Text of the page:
Does the brain recover from alcohol?

According to a recent article on recovery of behavior and brain function after abstinence from alcohol, individuals in recovery can rest assured that some brain functions will fully recover; but others may require more work.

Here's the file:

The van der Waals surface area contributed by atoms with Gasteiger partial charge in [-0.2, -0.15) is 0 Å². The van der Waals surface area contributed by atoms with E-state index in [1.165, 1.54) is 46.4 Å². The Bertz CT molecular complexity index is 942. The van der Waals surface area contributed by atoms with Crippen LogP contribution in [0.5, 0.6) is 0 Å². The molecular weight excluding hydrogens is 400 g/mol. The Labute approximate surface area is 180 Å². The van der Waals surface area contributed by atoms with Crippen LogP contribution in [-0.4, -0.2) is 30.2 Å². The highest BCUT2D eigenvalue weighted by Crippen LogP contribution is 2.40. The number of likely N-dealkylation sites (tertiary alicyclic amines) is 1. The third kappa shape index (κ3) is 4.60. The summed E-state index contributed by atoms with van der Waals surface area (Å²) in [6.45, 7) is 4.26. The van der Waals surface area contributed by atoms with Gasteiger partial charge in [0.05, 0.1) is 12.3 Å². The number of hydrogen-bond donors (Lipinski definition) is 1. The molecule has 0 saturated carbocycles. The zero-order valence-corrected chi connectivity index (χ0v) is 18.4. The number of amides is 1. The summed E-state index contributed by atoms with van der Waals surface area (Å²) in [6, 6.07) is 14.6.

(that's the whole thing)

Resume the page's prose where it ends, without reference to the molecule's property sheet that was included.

A first-hand account of one man’s struggle with homelessness and alcoholism, this diary records a world full of physical degradation and despair that is not without unpredictable moments of striking beauty. Donohue’s experiences are brutal, but his perceptions are poetic. This account of an intelligent and sensitive man in the grip of alcoholism and homelessness challenges our perceptions of those on the margins of American contemporary life. And if you’re not the one who’s addicted but have a loved one suffering from it, any of these books could help give you a better insight into their reality.